GirlSense and NonSense Nov. 2014 - Page 18

Photo:Chloe Glass

They Want Me To Change

By Allison Hardy

They want me to change, expect me to change. They tell me to change my hair color, eye color, hair style. They tell me to change my attitude, name, my beliefs,my character, my language, my way of living. They say that I’m too fat, too slow, too nerdy, too original, too ugly, too stupid, too old-fashioned. They want me to be more. More popular, more sassy, more girly, more tough, more stuck up, more focused on how I look, more like Them.

They want to poison my mind with their empty thoughts and filthy images. They tell me how to dress: showing off every square inch of myself. They say I should be wearing shirts that show my stomach and dip so low that people can see my breasts, shorts that are shorter than underpants and swimming suits that leave nothing to the imagination. They tell me to wear so much make-up that I’m completely unrecognizable to fit in.

I sit in class alone, hearing the guy in from of me list off these exact same traits. His friends have just asked him what he likes in girls. I am disgusted by what I hear. He’s one of Them. They, the girls that think they’re so cool, the media, the internet, they have taken him into their lies of false beauty and acceptance. I feel heartbroken at another helpless being falling into their trap of what They consider perfection. They don’t let us know that we are beautiful in our own ways; they make us feel like we’re not worth anything unless we can replicate them.

What he says next will never leave me.

He says, “I hate girls like that. They are so puffed up and vain. They disgust me. I like girls with high moral values, a girl that’s not afraid to stand up for what she believes in. She won’t be afraid to be herself. She’s smart and respects herself for what she knows. Someone who doesn’t want to be popular in the eyes of her classmates, but a girl that loves herself just the way she is. I want someone who has more to her then what you can see, a girl that leaves me space to wonder.”

Before this point, I had yet to hear anyone to actually speak those words out loud, and I love him for it, for not being one of Them. I’m never going to change for Them, not now not ever.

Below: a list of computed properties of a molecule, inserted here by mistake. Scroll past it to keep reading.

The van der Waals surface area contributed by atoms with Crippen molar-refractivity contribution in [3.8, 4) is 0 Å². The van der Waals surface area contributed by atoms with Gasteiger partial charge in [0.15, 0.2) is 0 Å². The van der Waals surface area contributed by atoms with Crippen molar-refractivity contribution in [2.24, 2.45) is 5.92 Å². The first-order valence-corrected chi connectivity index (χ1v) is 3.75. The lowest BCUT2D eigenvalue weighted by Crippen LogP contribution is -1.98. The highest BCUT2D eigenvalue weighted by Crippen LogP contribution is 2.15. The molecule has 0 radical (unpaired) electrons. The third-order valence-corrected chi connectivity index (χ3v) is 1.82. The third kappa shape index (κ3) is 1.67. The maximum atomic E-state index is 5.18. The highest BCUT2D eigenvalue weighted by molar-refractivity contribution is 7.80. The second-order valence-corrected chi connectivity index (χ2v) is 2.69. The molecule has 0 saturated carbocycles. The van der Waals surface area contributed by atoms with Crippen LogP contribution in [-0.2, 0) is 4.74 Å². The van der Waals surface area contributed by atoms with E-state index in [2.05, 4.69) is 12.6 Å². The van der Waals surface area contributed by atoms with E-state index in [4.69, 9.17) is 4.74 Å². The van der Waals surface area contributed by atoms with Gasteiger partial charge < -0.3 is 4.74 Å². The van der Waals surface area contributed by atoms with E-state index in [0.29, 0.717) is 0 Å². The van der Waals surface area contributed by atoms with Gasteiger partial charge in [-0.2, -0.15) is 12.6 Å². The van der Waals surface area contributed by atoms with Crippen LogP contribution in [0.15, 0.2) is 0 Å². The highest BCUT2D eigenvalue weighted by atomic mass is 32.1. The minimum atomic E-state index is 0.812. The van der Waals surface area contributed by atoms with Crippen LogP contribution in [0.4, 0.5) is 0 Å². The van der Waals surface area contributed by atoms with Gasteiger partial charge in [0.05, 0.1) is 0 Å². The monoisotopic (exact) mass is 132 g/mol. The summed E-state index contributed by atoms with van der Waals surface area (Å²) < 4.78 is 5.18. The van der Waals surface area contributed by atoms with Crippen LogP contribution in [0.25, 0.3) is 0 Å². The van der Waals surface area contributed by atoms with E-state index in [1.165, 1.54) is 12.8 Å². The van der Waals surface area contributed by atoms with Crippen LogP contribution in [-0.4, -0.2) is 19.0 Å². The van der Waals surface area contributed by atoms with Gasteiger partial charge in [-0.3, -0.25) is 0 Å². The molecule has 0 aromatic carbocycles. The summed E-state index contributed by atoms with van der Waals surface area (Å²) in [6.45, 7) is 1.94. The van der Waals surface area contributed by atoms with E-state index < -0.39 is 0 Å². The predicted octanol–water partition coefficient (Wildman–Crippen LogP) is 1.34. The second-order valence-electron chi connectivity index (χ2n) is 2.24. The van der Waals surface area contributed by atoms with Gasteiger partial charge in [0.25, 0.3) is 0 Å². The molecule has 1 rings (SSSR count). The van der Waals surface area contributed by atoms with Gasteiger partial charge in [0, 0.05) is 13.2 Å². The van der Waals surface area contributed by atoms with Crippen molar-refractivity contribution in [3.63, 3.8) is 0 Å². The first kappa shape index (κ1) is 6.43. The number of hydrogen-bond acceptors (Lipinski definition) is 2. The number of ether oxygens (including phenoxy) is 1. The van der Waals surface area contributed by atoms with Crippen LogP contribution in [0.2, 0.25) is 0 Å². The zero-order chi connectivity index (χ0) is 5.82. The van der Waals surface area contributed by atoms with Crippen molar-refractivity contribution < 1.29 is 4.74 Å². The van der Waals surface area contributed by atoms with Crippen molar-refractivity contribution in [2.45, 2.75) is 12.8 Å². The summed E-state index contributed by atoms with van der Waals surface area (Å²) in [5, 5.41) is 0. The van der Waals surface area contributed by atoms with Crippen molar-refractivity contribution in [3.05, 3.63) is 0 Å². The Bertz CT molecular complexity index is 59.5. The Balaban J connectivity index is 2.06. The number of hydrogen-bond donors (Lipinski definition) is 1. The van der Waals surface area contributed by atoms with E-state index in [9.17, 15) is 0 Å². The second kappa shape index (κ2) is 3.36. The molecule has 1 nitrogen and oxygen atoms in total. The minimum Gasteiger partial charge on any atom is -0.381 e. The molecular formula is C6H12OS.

Some may call me a nerd, crazy, or abnormal, but this is what I’ll tell them: “I’m smart, confident, original, and beautiful. I’m a young teenage girl who is tired of listening to your insults. I’m not going to just sit around and let you tell me to change who I am. You might call me an outcast. You can tell me I don’t belong, but I know who I am and I will never change!”

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They want me to change, expect me to change. They tell me to change my hair color, eye color, hair style. They tell me to change my attitude, name, my beliefs,my character, my language, my way of living. They say that I’m too fat, too slow, too nerdy, too original, too ugly, too stupid, too old-fashioned. They want me to be more. More popular, more sassy, more girly, more tough, more stuck up, more focused on how I look, more like Them.

They want to poison my mind with their empty thoughts and filthy images. They tell me how to dress: showing off every square inch of myself. They say I should be wearing shirts that show my stomach and dip so low that people can see my breasts, shorts that are shorter than underpants and swimming suits that leave nothing to the imagination. They tell me to wear so much make-up until I’m completely unrecognizable.

I sit in class alone, hearing the guy in from of me list off these exact same traits. His friends have just asked him what he likes in girls.